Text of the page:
James Shield’s Sheffield United Column: Why the Blades are right to bide their time

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When Prince Abdullah, a member of Saudi Arabia’s ruling family and businessman, first swept through the doors of Bramall Lane, many commentators, seduced by talk of game-changing investments and promotion winning campaigns, took it as read that Sheffield United would be awash with riyals during last month’s transfer window.

Hence, some of the criticism which has surrounded their January dealings despite the arrival of exciting new names such as Stefan Scougall and John Brayford in Nigel Clough’s squad.

We were promised permanent acquisitions, sections of United support base have complained. Not, Scougall apart, a succession of loans.

Admittedly, United have a chequered history in this particular market. Too much emphasis on borrowing players contributed to their fall from grace in the Championship several seasons ago.

But, at this moment in time, thank heavens they have resisted the temptation to indulge in stylish PR stunts. Refused to make purchases designed as much to make a statement as helping to build a club.

The new co-owner’s money should, even with the restraints of Salary Cost Management Protocol, have a positive effect upon United’s recruitment policy when work to reprofile their wage bill is finally completed.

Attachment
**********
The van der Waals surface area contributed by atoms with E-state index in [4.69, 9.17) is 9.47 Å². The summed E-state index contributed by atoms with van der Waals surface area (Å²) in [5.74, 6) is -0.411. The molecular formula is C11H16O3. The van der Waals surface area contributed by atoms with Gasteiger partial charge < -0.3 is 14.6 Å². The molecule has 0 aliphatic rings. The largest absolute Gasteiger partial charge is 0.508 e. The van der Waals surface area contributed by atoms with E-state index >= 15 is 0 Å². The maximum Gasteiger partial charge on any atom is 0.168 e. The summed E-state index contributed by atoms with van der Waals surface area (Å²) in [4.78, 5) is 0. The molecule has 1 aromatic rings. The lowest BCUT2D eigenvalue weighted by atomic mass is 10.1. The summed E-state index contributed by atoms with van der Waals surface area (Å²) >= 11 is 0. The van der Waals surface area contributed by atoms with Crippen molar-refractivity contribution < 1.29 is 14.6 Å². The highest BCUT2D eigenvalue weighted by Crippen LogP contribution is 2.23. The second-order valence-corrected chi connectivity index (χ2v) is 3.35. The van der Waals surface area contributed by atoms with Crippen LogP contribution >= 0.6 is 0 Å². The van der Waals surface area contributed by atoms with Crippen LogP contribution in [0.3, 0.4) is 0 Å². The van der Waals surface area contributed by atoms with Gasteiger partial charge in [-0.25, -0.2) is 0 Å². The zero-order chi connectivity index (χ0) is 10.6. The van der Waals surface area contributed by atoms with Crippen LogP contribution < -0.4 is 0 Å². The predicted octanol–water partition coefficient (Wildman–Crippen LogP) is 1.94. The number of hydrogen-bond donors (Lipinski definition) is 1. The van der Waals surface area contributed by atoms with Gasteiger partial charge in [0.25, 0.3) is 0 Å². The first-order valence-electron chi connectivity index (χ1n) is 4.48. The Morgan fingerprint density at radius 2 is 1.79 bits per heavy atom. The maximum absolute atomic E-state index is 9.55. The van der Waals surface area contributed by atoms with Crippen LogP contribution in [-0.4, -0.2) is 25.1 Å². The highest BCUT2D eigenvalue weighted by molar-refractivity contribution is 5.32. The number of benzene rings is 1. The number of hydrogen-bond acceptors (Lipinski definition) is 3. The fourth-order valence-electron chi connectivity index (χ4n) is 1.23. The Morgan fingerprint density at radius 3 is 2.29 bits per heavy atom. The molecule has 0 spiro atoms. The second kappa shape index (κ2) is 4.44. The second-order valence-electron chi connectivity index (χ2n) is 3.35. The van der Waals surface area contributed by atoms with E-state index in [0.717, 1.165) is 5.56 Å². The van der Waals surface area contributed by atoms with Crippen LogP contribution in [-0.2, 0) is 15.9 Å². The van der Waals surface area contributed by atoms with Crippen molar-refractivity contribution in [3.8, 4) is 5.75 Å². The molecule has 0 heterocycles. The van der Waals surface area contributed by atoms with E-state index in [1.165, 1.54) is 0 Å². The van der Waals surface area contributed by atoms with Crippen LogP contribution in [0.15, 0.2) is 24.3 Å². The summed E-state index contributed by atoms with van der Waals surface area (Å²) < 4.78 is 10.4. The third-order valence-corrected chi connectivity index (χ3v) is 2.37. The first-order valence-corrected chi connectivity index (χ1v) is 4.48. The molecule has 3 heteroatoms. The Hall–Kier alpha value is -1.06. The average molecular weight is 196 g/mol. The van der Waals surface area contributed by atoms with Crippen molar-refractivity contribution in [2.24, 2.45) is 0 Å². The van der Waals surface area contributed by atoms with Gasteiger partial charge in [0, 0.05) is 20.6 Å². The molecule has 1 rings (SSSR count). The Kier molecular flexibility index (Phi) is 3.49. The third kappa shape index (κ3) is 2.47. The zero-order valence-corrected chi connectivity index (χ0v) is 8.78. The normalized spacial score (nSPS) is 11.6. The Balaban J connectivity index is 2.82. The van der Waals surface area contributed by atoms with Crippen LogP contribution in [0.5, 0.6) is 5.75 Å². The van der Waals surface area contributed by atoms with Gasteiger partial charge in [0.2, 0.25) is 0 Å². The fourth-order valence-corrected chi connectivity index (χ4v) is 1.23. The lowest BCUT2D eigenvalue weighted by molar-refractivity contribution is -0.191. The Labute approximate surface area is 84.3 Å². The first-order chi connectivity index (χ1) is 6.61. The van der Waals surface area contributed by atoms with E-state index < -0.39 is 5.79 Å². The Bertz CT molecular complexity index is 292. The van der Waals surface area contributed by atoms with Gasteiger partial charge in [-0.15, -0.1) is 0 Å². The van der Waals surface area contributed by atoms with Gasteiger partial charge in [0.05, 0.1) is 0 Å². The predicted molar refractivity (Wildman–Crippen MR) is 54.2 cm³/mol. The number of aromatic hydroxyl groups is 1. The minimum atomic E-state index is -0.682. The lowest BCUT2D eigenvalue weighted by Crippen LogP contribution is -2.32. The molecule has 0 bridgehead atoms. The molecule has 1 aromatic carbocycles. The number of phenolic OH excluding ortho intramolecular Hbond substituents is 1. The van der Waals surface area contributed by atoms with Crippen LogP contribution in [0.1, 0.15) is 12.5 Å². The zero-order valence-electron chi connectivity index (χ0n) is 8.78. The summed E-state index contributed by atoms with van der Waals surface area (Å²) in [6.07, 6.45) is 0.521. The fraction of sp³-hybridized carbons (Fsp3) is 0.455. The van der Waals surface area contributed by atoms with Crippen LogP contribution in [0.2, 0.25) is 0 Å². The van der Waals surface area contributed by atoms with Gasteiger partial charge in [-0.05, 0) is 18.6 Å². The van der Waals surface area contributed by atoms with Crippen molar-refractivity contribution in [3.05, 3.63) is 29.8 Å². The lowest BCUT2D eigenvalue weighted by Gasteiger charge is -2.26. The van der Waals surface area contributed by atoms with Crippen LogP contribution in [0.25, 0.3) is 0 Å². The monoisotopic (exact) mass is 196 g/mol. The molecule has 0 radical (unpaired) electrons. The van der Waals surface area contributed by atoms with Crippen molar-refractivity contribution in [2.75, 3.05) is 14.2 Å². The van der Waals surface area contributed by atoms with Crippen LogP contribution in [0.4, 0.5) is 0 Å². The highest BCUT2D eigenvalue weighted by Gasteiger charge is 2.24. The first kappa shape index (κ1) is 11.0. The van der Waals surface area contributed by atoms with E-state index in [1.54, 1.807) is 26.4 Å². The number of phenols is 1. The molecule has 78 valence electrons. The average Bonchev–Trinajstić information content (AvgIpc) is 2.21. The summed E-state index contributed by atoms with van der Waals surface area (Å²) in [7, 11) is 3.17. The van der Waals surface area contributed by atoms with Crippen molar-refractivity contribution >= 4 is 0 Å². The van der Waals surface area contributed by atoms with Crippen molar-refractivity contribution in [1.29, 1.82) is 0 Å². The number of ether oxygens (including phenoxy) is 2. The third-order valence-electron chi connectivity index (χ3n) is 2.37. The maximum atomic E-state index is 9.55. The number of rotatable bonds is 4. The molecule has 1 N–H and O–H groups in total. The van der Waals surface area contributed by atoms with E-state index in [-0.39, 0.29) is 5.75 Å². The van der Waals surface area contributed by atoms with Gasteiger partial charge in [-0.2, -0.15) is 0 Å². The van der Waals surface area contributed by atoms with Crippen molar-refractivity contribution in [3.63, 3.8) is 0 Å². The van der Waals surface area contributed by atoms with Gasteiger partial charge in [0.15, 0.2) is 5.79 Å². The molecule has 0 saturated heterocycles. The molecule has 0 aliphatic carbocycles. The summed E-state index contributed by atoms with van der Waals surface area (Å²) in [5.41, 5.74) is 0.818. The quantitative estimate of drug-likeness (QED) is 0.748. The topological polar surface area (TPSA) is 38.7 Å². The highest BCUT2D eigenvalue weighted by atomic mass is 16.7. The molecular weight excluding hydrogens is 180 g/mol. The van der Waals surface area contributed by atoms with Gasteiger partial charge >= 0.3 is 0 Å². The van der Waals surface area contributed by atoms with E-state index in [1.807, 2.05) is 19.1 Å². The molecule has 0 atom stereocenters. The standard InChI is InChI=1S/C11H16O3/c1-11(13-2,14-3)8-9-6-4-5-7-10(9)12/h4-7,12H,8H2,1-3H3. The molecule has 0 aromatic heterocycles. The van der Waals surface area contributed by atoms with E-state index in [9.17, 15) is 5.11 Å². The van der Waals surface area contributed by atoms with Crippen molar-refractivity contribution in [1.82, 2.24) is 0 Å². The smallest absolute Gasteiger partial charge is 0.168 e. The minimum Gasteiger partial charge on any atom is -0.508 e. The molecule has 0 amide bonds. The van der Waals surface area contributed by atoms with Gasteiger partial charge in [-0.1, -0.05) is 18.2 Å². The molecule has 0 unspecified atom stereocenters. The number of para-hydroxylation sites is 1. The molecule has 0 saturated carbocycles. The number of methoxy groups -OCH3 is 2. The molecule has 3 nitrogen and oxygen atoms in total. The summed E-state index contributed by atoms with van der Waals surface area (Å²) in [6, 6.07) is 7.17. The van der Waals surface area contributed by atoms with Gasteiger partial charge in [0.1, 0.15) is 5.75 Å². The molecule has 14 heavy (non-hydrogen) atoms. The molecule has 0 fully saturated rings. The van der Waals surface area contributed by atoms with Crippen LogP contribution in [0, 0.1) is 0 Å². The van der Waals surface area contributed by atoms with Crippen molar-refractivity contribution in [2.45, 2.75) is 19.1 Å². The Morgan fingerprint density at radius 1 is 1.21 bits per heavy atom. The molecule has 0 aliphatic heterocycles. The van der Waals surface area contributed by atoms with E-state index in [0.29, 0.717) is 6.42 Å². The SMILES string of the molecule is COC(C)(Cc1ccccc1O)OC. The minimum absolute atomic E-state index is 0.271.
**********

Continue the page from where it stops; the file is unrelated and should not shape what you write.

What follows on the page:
But, whether folk like it or not, Clough inherited a team battling against relegation following his appointment in October. Indeed, so poor were previous results, that despite averaging 1.21 points (compared to 0.5) per game under his tutelage, they still entering tomorrow’s crucial fixture with Shrewsbury Town.

United are confident of survival. But, like it or not, there are no guarantees. What type of established player with Championship aspirations would commit themselves to contract which could take them into League Two instead?

Probably, to be fair, one more interested in money than furthering a career. Of which, let’s be brutally honest ladies and gentlemen, United have bought far too many of in the past.

The summer, when hopefully Clough can label this season as a one-off and sell his vision of a top six challenge to would-be recruits, is the time when United can get more for their moolah.